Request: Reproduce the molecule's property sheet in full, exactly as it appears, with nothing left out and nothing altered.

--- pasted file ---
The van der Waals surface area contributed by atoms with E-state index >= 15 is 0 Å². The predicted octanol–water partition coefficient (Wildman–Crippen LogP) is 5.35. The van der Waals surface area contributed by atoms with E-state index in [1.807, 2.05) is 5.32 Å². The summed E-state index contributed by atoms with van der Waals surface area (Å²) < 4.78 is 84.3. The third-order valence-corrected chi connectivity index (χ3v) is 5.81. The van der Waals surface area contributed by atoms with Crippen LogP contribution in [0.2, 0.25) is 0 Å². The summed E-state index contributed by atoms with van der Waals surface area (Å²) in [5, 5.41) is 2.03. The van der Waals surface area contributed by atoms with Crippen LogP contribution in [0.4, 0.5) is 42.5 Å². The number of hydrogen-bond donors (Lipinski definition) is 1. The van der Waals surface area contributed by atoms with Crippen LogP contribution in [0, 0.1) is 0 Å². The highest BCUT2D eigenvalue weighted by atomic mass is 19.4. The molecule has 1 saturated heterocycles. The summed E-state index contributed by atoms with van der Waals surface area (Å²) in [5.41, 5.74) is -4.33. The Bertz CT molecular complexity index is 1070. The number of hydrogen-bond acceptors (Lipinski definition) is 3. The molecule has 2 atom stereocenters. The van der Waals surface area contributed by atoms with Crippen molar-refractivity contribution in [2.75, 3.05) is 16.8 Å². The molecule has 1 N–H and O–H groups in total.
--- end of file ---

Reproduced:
The van der Waals surface area contributed by atoms with E-state index >= 15 is 0 Å². The predicted octanol–water partition coefficient (Wildman–Crippen LogP) is 5.35. The van der Waals surface area contributed by atoms with E-state index in [1.807, 2.05) is 5.32 Å². The summed E-state index contributed by atoms with van der Waals surface area (Å²) < 4.78 is 84.3. The third-order valence-corrected chi connectivity index (χ3v) is 5.81. The van der Waals surface area contributed by atoms with Crippen LogP contribution in [0.2, 0.25) is 0 Å². The summed E-state index contributed by atoms with van der Waals surface area (Å²) in [5, 5.41) is 2.03. The van der Waals surface area contributed by atoms with Crippen LogP contribution in [0.4, 0.5) is 42.5 Å². The number of hydrogen-bond donors (Lipinski definition) is 1. The van der Waals surface area contributed by atoms with Crippen LogP contribution in [0, 0.1) is 0 Å². The highest BCUT2D eigenvalue weighted by atomic mass is 19.4. The molecule has 1 saturated heterocycles. The summed E-state index contributed by atoms with van der Waals surface area (Å²) in [5.41, 5.74) is -4.33. The Bertz CT molecular complexity index is 1070. The number of hydrogen-bond acceptors (Lipinski definition) is 3. The molecule has 2 atom stereocenters. The van der Waals surface area contributed by atoms with Crippen molar-refractivity contribution in [2.75, 3.05) is 16.8 Å². The molecule has 1 N–H and O–H groups in total.